Sadiq Khan, the new Mayor of London has banned any future adverts on London's transport network considered "body shaming" following almost 400 complaints to the UK's Advertising Standards Authority about a "Beach Body" ad.
More than 70,000 people signing a petition against the ad, suggested that it was "directly targeting individuals, aiming to make them feel physically inferior in order to sell their product." It also sparked a response on social media with the #EveryBodysReady campaign on Twitter.
However from July 2016, Transport for London will not allow "body shaming" ads across its network.
"As the father of two teenage girls, I am extremely concerned about this kind of advertising, which can demean people, particularly women, and make them ashamed of their bodies," Mayor, Sadiq Khan said.
Khan responded by saying that: "Advertising must work, it must influence behavior and actions, otherwise the advertising industry wouldn't be spending US$2.21 billion (£1.5bn) on TFL boards over the next eight years, it must work — which is why they do it.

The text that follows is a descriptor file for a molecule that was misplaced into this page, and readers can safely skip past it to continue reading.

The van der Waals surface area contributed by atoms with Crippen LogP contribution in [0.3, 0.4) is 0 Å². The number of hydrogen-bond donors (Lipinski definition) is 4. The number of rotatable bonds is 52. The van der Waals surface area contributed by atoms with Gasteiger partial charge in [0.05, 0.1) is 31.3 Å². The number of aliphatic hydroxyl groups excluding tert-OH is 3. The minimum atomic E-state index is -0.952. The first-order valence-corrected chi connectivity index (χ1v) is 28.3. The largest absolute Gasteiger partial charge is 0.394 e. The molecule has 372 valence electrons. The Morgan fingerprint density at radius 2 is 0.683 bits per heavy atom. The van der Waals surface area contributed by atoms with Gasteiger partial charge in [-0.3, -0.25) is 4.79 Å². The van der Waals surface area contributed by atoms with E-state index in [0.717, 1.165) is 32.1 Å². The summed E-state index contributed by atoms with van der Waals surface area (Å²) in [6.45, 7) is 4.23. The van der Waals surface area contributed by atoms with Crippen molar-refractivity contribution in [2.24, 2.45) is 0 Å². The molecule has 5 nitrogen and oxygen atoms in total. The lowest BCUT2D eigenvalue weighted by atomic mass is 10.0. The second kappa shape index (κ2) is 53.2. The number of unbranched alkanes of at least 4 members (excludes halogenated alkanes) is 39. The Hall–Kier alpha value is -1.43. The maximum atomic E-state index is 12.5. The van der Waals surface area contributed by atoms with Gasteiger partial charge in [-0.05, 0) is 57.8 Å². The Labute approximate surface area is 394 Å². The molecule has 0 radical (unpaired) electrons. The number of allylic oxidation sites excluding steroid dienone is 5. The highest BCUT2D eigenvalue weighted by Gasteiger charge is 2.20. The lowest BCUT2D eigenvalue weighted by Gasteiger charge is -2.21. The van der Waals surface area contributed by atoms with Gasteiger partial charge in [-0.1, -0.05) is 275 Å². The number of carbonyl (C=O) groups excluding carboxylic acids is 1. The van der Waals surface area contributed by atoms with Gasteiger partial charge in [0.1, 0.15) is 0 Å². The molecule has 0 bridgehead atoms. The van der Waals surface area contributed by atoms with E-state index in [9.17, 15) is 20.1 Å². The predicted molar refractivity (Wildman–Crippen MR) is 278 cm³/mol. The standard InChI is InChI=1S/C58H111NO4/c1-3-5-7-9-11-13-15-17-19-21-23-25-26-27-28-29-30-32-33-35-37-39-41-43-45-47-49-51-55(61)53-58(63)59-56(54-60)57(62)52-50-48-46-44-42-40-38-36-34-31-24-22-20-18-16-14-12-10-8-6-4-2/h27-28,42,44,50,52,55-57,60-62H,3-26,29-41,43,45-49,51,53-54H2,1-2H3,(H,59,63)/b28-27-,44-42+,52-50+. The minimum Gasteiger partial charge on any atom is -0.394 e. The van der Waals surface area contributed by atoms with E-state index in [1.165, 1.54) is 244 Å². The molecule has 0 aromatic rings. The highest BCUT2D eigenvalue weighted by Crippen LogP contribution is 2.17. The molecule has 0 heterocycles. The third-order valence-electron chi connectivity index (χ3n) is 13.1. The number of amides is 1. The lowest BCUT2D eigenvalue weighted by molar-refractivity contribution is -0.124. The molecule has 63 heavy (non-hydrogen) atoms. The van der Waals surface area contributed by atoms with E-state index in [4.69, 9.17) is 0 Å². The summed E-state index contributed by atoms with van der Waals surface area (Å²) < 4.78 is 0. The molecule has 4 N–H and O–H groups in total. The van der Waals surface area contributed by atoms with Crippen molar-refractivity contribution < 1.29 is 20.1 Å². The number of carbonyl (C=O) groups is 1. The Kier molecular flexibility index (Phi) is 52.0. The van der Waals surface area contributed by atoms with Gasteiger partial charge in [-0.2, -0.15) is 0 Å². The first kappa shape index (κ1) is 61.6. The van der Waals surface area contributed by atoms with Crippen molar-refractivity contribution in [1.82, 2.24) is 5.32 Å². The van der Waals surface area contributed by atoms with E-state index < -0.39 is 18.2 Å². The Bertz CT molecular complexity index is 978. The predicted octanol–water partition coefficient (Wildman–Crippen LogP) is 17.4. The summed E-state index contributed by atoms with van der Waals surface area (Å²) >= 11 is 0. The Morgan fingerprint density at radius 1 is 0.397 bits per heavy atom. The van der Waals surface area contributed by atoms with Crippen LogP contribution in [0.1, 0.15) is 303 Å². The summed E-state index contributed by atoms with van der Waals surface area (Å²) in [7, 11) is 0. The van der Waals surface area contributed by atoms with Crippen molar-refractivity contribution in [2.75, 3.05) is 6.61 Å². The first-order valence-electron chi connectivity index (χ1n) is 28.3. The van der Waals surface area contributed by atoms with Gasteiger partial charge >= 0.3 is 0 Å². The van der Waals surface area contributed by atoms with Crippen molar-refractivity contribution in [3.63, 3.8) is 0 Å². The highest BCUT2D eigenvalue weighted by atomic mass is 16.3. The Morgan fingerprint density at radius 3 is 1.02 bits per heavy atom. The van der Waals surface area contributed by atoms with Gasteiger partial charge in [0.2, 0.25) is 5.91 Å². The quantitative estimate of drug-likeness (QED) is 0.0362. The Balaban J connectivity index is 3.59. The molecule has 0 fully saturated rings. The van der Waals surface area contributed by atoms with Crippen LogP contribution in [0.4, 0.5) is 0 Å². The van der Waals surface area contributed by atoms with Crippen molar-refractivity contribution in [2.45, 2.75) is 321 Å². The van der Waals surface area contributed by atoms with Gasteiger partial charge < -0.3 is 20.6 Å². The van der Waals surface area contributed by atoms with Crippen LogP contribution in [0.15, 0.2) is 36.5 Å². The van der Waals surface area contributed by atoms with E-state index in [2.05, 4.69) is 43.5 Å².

"But if an advert is inadvertently leading young people, young girls, young women and young boys away from a healthy diet to instead conforming to an unhealthy or unrealistic body image, then if we can stop it we should do so," Khan said.
"Adverts on tubes and busses are different. You can't switch off the TV or turn over the channel while you're waiting on a platform… No one should feel pressured while traveling on a tube or a bus into unrealistic expectations surrounding their bodies."
Over 1.3 billion people use London's transport system every year.